It was with great anticipation that I waited for the release of Savage: Battle for Newerth in 2003. While not quite exactly what you described, the game combined the elements of first person shooters (which I loved), and real-time strategy (which I also loved), into one single, unplayable mess. I spent a few hours running across fields with a spear and getting slaughtered in ridiculous melees before I gave up on it. Ends up, an effective strategy for an RTS (Zerg rush) is absolutely no fun for the Zerglings. To be fair, I didn’t stick with it long enough to ever be the commander, but the game never really took off regardless. I see now that it’s been open sourced and still has a following, which makes a bit of sense. If you and your friends are actually dedicated to the concept, it’d probably be fun, but jumping online with strangers was not.

Dungeon Keeper 2 did have this kind of cool feature where you could use the possession spell to play one of your creatures. It was kind of fun and novel, and occasionally necessary, but I think any more layers to that game – or making possession a super-integral part of the game would have ruined it.

Based on what they showed at E3 this year, seems to be working toward a massive multi-level battle simulation. But they’re doing it from the bottom up. They’re introducing standalone games one at a time – World of Tanks, World of Warplanes, World of Battleships – and plan on eventually integrating all these standalone titles into a big strategic metagame. It’s still really ambitious, but by building and releasing it piece by piece they avoid the problem of breaking everything with one bad module.

No offense taken

Yay discussion!

Anyway, balance is tricky in simple games, let alone something which would be multilayered. Also, by including an open spec for multiple companies to follow, integrity of the clients would be a big issue since you’re probably want to include the possibility of open source clients.

My only answer to that would be assigned keys which could be actively revoked.

As for starting out, you could be a merc, and join whoever needs you. At the FPS level, you would essentially just be getting presented with random levels.

Higher levels, no I don’t have all the answers. A dedicated group of 30 12 year olds who stayed up all night cold probably rule the world.

There is no reason why a game can’t have it’s own internal story lines and maps, it would just include a client which adhered to the standard guidelines.

Think about this as like talking about the SQL protocol, rather than a specific game (client). So there could be 5 flight sims from 4 companies which all meet the communication specs. Those games could also be stand alone sims.

What’s to stop the companies from competing with each other? If your gaming company makes Flight Sim Alpha that adheres to the spec, with F-22s that shoot normal rockets, and my gaming company makes Flight Sim eXtreme!!! that also adheres to the spec, but my F-22s are made of unobtanium and they shoot laser guided sharks with laser guided rockets on their heads that never miss, then nobody who buys your game is going to be competitive. I’ll ruin the game and drive you out of business in the process.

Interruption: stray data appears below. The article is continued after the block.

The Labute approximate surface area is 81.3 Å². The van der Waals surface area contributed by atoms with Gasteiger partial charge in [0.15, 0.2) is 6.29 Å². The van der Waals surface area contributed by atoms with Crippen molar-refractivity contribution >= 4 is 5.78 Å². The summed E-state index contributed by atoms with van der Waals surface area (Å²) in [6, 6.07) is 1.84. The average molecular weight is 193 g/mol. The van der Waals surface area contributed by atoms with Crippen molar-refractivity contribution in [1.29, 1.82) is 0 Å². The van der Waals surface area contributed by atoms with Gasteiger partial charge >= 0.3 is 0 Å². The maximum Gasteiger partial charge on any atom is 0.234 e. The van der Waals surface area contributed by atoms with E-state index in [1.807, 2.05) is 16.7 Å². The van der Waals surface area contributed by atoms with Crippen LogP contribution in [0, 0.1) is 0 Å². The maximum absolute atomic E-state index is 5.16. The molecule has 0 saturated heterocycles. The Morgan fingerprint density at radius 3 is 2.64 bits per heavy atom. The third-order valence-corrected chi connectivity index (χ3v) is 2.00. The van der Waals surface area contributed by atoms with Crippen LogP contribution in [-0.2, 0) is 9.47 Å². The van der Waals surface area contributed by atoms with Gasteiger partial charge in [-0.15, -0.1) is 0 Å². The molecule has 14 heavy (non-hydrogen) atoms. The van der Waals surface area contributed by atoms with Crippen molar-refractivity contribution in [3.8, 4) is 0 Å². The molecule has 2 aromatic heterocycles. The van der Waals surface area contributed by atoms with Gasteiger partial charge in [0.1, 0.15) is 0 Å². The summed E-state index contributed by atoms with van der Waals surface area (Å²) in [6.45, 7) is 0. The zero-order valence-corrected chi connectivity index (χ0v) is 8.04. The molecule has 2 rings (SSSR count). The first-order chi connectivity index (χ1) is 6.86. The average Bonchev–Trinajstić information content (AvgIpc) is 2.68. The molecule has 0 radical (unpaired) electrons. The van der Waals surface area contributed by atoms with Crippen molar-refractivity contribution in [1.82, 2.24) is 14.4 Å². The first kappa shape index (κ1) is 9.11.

You’d have to do more than just publish communication specs; you’d have to tightly control all elements of gameplay, not only to prevent such competition between similar genres (flight sims), but also to prevent any one genre from becoming the king maker (my eXtreme F-22s might also render all ground combat meaningless, for example).

Also, you mention lobbies for filling in low-level army spots. That’s just ASKING for SomethingAwful or Anonymous or your team’s arch-rival to fill up the spots quickly and act in highly counterproductive ways.

Even the few games we’ve seen with two-level metagames (I’m even thinking of games like Battlefield 2 or Tribes 2, with one commander with a gods-eye view and multiple grunts) are highly vulnerable to even one or two yahoos fucking up a team.

Yes obviously, a client which only does the Raptor may not be able to play at early stages of a match unless they download the accepted specs for a Gloster Meteor or maybe even an Airacobra and used them. Competing games might have better interfaces, etc.

I’d have little problem if sim A had a HUD in a Hellcat, while sim B had a traditional battery of gauges.

Yes, that’s a danger and I don’t have a good answer to be honest. All massive online players anything is always a work in progress.

To answer another question, you’re asleep in Maryland along with your friends, and someone in Japan launches a massive assault at 4am. I’d hope you either have recruited players from Eu rope, Korea, Australian and Japan to be aware of this or you have cleverly foreseen this and stationed enough forces (controlled by the AI since you don’t have humans awake) to repel this invasion. Or maybe you established an alliance with a team to come help you.

Actually, I didn’t answer your question really, and I’m agreeing with you. On the server side, there needs to be, for example what are the ballistics and damage of a 20mm round shot from an MG151? Then whats that relation for the same thing from a .50 shot from a M2? How does the the Stinger compare to the Starstreak? That would be all server side data and results.

I too thought of that, regarding wargames. I’ve seen once a WWII tabletop wargame with three levels of command on each side plus referees (the top commander not being able to see directly what was happening, hence being informed by a referee, or at the contrary getting “intelligence” informations subordinate players couldn’t know).

I’d like to see something like that implemented, and it’s probably possible, but it couldn’t be done to the lowest level. If you, say, play a Civil war battle, what could be the point of being a grunt or even a company commander ordered to charge a position?

Well, I imagined that the higher level the game, the longer you’ll have to wait for results (so maybe you you’d play multiple levels).

At the grunt level, maybe people into the classic SSI sim won’t be too interested, and for them, just playing the higher levels, it would be a lot like PBEM. The interaction at the platoon or FPS level gets tricky. A scenario has been generated based on the moves from higher up, with some specific objectives.

So, someone playing at the corps level has decided what your air resources are, your artillery support, etc. I’d be open to the idea that and FPS maniac can go rambo, and with ingenuity and a LOT of time on their hands, capture the objective and kill every opposing player…AI or not.

Your example of civil war brings problems with evolution of the game (how much economic resources are put into research) complicated things. I’d probably start out at a franco-prussian war time frame through vietnam. That also helps us because thanks to various conflicts around the world, we know more about the relative effectiveness of different weapons from the period.